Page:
STATE, DEPT. OF INDUS. RELATIONS v. Prance

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369 So. 2d 289 (1979)

STATE of Alabama, DEPARTMENT OF INDUSTRIAL RELATIONS v. Lynda J. PRANCE and Nadine Prance.

Civ. 1678.

Court of Civil Appeals of Alabama.

March 28, 1979.

*290 George C. Cocoris, Gen. Counsel and Frank D. Marsh, Asst. Gen. Counsel, Montgomery, for appellant, State of Ala., Dept. of Indus. Relations.

David J. Evans, Jr., Boaz, for appellees.

HOLMES, Judge.

This is an unemployment compensation case.

The Board of Appeals of the Department of Industrial Relations denied the employees' claim for benefits. Pursuant to Code of Ala.1975 § 25-4-95, the employees appealed to the Circuit Court of Marshall County. After a de novo hearing, the trial court awarded benefits and the Department appealed.

The dispositive issue on appeal is whether the payment of wages by checks drawn on insufficient funds constitutes good cause for voluntarily terminating employment. We hold that it does and affirm.

Viewing the record with the attendant presumption of correctness, we find the following: The employees worked for the Albertville Flower Shop between December, 1976 and June, 1977. During this time, each employee received a number of payroll checks drawn on insufficient funds.

The record indicates that although the checks would not have been honored by the bank upon which they were drawn, the employees successfully cashed the checks with third parties who subsequently were required to present the instruments to the bank two or more times in order to receive payment.

After more than six months of this practice, the employees terminated their jobs. At the time of the termination, the employees did not inform the employer that the checks were being returned for insufficient funds; however, the record reveals that other employees had, on other occasions, complained to the shop owner concerning the problem. On these occasions, the owner had taken the checks back and paid the employees in cash.

As we noted above, after unsuccessfully claiming benefits, the employees appealed to the circuit court. The trial court, after hearing the foregoing facts, found that the employees had terminated employment for good cause and awarded benefits.

On appeal, the Department contends that the employees are disqualified for benefits because they left employment without good cause. Specifically, it is argued that in situations such as this, an employee must prove that the payroll checks in question are "worthless checks," as that term is defined in Alabama's Worthless Check Act, Code of Ala.1975 §§ 13-4-110 et seq. in order to constitute reasonable cause for leaving employment. It is further contended that once these employees in fact successfully negotiated the checks for cash to third party merchants, the checks were no longer "worthless" as to them. Thus, it is contended the employees left work without good cause. We disagree. *291 At the outset, we observe that in order to be eligible for unemployment compensation benefits, § 25-4-78 requires an employee to terminate employment for a reasonable cause, I.e., a cause that is material and substantial under the circumstances. Department of Indus. Relations v. Mann, 35 Ala.App. 505, 50 So. 2d 780 (1950), cert. stricken, 255 Ala. 201, 50 So. 2d 786 (1951). In determining whether the reason to terminate is sufficient, the applicable test is whether an average or normal worker would have similarly terminated employment under the facts. Ex parte McCleney, 286 Ala. 288, 239 So. 2d 311 (1970); Andala Co. v. Ganus, 269 Ala. 571, 115 So. 2d 123 (1959).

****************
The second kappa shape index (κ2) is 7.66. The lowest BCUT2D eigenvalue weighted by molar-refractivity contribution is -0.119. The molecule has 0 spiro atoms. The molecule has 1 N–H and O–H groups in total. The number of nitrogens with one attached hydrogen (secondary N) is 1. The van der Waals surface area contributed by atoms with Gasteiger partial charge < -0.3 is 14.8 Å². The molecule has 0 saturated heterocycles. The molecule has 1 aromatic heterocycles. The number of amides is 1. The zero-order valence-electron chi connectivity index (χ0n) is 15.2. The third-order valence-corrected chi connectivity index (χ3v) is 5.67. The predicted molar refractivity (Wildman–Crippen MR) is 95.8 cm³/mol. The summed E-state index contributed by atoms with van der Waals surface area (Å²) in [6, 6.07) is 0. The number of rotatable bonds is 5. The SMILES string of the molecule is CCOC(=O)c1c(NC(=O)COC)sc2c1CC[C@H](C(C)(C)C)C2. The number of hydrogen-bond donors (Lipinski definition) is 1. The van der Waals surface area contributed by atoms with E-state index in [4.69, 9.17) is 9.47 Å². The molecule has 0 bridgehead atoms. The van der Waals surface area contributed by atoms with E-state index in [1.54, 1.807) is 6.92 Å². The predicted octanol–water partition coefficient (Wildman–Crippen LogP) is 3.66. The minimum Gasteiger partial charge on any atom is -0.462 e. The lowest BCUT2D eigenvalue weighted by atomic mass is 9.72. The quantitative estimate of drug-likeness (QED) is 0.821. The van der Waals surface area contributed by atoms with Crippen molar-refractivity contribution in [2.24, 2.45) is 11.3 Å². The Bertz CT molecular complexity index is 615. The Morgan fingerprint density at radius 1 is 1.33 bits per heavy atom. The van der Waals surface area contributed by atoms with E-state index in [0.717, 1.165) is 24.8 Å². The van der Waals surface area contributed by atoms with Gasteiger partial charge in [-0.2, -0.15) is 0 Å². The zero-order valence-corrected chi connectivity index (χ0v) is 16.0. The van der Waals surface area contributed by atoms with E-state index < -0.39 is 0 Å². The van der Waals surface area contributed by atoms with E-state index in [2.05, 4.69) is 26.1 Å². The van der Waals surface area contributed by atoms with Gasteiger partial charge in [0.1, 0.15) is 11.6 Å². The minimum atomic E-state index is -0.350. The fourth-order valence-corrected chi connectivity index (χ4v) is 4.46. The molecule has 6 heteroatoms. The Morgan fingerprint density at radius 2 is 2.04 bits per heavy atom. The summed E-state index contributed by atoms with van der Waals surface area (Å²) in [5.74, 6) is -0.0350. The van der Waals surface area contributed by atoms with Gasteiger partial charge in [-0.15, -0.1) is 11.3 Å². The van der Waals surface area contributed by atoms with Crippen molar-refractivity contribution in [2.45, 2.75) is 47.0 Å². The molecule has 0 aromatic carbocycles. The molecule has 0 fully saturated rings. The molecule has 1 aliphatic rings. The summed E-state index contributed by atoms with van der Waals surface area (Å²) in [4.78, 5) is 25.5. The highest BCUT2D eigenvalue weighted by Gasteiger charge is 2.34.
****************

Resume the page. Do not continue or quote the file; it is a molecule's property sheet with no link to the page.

With respect to the Department's contention, we are unable to agree that the employee has the burden to prove that the employer violated the criminal provisions of the Worthless Check Act in order that the employee show employment was terminated for good cause.

It is not reasonable for an employee to constantly question whether his payroll check will be honored by the bank upon which it is drawn. More importantly, it is not reasonable for an employee, as an endorser of the instrument, to suffer embarrassment in the event the bank returns the instrument to the merchant who cashes it for the worker. Clearly, where such a situation exists, the worker has a substantial and material reason for terminating employment.

The Department additionally contends that because the employees failed to give the employer notice that the checks were drawn on insufficient funds and the attendant opportunity to remedy the situation, they left employment without good cause. The Department relies upon Stewart v. Department of Indus. Relations, 40 Ala.App. 383, 114 So. 2d 274 (1959), as authority for the proposition that notice to remedy an objectionable employment practice must be given before an employee may terminate work for good cause. While there is no doubt that this is the holding in Stewart, the facts in the instant case show that the employer in fact had knowledge that payroll checks were drawn on insufficient funds. As we noted above, other employees had complained of the problem on past occasions and the objectionable practice continued.

For the foregoing reasons, this case is due to be affirmed.

AFFIRMED.

WRIGHT, P. J., and BRADLEY, J., concur.